You know who helped produce this film? Gary Kurtz. That's right. Gary 'I made Star Wars awesome' Kurtz. If he believes in this film, so can you.
I don't ask you for much, except to get off my lawn. But, just this once, please, get out your wallet, and donate. Make this happen.
Maybe App.net will become something great, maybe it won't; I'm really fine either way. I don't want to leave Twitter as much as give it a wake up call, of the R. Lee Ermey variety.
For a company which has consistently reaped the benefits of its developer community to the extent as Twitter has, it seems completely ludicrous for it to then turn around and squash that self-same community without once thinking: "Hey, wait a minute, where is our innovation supposed to come from now?"
After all, while Twitter is filled to the brim with smart people, I can't quite figure out what they do. There have been great architecture improvements over the years; the fail whale is today an endangered species. But I don't mean to be an ass when I ask you to consider how rarely the desktop and iPad clients are updated, or when they last introduced a useful new feature…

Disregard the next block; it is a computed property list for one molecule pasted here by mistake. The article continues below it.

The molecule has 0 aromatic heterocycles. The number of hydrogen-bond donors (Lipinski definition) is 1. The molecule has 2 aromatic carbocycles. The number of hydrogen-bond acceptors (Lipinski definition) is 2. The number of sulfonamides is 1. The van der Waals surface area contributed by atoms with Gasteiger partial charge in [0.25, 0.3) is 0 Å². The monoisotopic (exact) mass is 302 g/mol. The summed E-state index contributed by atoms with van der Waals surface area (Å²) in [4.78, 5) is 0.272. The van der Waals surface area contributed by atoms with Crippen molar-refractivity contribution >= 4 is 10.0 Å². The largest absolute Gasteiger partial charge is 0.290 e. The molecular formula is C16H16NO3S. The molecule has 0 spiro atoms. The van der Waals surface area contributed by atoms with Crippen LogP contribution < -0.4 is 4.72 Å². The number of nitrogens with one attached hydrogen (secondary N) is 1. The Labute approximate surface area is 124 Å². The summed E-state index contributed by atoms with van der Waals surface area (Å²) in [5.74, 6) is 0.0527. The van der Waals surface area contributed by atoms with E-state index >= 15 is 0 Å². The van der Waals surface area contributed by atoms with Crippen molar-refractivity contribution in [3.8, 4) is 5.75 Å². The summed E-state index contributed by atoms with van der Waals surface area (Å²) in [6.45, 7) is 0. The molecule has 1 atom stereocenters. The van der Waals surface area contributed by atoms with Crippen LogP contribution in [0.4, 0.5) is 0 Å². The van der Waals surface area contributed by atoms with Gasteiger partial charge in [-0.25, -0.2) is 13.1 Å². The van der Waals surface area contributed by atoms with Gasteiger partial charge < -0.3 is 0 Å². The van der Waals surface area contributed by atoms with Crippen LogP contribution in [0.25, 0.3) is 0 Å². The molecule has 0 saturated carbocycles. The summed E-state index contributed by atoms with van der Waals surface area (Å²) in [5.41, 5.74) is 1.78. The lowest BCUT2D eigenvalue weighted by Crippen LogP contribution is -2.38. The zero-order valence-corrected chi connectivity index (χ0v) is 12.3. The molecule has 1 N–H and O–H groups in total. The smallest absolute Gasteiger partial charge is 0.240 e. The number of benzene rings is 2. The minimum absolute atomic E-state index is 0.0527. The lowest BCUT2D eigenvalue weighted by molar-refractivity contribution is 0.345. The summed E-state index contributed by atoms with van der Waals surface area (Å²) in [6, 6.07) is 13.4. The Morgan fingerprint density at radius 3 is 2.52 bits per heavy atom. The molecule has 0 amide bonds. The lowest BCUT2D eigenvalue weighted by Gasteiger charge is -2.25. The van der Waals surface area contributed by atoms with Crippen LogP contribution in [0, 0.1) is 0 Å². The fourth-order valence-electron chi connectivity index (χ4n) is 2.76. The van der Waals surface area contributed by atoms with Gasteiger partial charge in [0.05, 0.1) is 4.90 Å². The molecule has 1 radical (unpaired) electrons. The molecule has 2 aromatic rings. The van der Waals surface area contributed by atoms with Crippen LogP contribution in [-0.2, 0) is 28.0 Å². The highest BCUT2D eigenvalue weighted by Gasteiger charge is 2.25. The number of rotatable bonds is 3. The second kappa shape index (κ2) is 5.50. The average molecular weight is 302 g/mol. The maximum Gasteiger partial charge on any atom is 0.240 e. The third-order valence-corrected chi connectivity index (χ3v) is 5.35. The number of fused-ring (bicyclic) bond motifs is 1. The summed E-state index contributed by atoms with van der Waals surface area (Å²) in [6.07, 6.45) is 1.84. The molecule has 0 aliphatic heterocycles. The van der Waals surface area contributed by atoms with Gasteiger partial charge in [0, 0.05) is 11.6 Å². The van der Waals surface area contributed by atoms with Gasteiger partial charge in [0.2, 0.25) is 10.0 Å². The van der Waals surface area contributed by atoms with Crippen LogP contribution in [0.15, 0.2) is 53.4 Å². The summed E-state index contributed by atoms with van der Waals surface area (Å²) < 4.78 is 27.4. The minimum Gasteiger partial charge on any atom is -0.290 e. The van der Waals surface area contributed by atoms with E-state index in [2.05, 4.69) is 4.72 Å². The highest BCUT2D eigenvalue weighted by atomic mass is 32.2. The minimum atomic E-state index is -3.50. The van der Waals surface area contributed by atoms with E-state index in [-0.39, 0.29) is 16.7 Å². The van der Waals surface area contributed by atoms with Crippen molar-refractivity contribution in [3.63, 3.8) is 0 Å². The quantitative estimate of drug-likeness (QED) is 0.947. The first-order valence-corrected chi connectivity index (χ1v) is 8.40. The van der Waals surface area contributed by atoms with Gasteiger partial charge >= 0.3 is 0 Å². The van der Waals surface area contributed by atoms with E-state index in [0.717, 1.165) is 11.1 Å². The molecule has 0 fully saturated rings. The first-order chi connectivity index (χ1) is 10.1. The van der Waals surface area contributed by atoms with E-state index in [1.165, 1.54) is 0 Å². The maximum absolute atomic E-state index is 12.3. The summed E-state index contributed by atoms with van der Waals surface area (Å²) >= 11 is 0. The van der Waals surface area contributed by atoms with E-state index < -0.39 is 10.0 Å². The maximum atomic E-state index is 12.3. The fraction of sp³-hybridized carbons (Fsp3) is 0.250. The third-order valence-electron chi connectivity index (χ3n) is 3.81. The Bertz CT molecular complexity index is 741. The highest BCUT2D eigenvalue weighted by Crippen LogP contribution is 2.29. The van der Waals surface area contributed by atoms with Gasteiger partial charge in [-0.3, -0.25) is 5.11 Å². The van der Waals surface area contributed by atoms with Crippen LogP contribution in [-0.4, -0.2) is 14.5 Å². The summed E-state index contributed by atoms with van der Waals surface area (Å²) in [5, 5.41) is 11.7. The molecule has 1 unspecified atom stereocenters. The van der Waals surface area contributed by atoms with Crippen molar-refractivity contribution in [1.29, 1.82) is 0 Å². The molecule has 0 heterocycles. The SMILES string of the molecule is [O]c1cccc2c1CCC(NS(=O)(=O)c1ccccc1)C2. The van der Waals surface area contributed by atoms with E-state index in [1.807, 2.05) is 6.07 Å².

The first desktop and mobile clients were third party, the @ mentions, the word 'tweet' was third party, #-tags and RT syntaxes were 'third party', search was bought from a third party if I'm not mistaken and the Twitter logo itself was first made for a third-party client!
If one were an ass, one might be tempted to ask if Twitter is even capable of innovation from inside its walls?
So I give my $50 to App.net not because I really want to use it over Twitter, but because I hope that it sends a message to a company which has completely lost its way.
Twitter User #11656
PS: How many hundreds of employees does it take to do something as stupidly simple as sync unread counts across clients?
A post in The Verge's forums recently went after Apple's retina displays, proclaiming that not only did Apple squander the retina display by simply providing too many pixels, thus draining the battery unnecessarily, but the Surface Pro was better and blah blah blah.
It's a thorough analysis in all but one small detail, namely the distance at which people use their mobile devices. Not only does he assert at what distance he assumes people use these devices (15-22"/38-55cm), he asserts that if you do anything else, "you look like an idiot".
Let me count the ways in which I look like an idiot: